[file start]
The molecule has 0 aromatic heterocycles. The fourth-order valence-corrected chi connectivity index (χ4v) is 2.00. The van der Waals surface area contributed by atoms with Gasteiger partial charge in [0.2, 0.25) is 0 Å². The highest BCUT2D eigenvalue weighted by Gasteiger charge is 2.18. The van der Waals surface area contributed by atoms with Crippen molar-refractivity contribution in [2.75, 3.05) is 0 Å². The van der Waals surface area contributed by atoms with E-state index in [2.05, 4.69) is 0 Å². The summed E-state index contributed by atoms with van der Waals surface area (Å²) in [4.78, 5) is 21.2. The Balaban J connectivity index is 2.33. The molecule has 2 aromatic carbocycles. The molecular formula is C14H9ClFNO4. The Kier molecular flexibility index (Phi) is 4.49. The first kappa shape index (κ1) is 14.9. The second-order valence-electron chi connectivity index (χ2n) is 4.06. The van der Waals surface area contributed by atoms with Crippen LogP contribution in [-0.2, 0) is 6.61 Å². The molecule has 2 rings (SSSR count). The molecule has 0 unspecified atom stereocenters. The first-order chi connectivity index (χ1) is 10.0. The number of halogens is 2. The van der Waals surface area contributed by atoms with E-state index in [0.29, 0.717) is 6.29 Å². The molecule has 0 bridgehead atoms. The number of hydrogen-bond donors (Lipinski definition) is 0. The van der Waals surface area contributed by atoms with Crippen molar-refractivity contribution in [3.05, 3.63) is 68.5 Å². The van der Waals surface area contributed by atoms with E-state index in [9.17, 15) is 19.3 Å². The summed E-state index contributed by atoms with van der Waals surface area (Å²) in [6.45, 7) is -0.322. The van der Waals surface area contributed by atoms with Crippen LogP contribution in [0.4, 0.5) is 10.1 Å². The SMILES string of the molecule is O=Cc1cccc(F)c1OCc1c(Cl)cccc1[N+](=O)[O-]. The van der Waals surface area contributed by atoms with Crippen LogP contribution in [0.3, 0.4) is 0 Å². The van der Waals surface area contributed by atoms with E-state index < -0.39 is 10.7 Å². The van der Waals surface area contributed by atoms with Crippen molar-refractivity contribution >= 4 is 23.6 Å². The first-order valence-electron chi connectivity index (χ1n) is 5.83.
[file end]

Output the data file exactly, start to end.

The molecule has 0 aromatic heterocycles. The fourth-order valence-corrected chi connectivity index (χ4v) is 2.00. The van der Waals surface area contributed by atoms with Gasteiger partial charge in [0.2, 0.25) is 0 Å². The highest BCUT2D eigenvalue weighted by Gasteiger charge is 2.18. The van der Waals surface area contributed by atoms with Crippen molar-refractivity contribution in [2.75, 3.05) is 0 Å². The van der Waals surface area contributed by atoms with E-state index in [2.05, 4.69) is 0 Å². The summed E-state index contributed by atoms with van der Waals surface area (Å²) in [4.78, 5) is 21.2. The Balaban J connectivity index is 2.33. The molecule has 2 aromatic carbocycles. The molecular formula is C14H9ClFNO4. The Kier molecular flexibility index (Phi) is 4.49. The first kappa shape index (κ1) is 14.9. The second-order valence-electron chi connectivity index (χ2n) is 4.06. The van der Waals surface area contributed by atoms with Crippen LogP contribution in [-0.2, 0) is 6.61 Å². The molecule has 2 rings (SSSR count). The molecule has 0 unspecified atom stereocenters. The first-order chi connectivity index (χ1) is 10.0. The number of halogens is 2. The van der Waals surface area contributed by atoms with E-state index in [0.29, 0.717) is 6.29 Å². The molecule has 0 bridgehead atoms. The number of hydrogen-bond donors (Lipinski definition) is 0. The van der Waals surface area contributed by atoms with Crippen molar-refractivity contribution in [3.05, 3.63) is 68.5 Å². The van der Waals surface area contributed by atoms with E-state index in [9.17, 15) is 19.3 Å². The summed E-state index contributed by atoms with van der Waals surface area (Å²) in [6.45, 7) is -0.322. The van der Waals surface area contributed by atoms with Crippen LogP contribution in [0.4, 0.5) is 10.1 Å². The SMILES string of the molecule is O=Cc1cccc(F)c1OCc1c(Cl)cccc1[N+](=O)[O-]. The van der Waals surface area contributed by atoms with Crippen LogP contribution in [0.3, 0.4) is 0 Å². The van der Waals surface area contributed by atoms with E-state index < -0.39 is 10.7 Å². The van der Waals surface area contributed by atoms with Crippen molar-refractivity contribution >= 4 is 23.6 Å². The first-order valence-electron chi connectivity index (χ1n) is 5.83.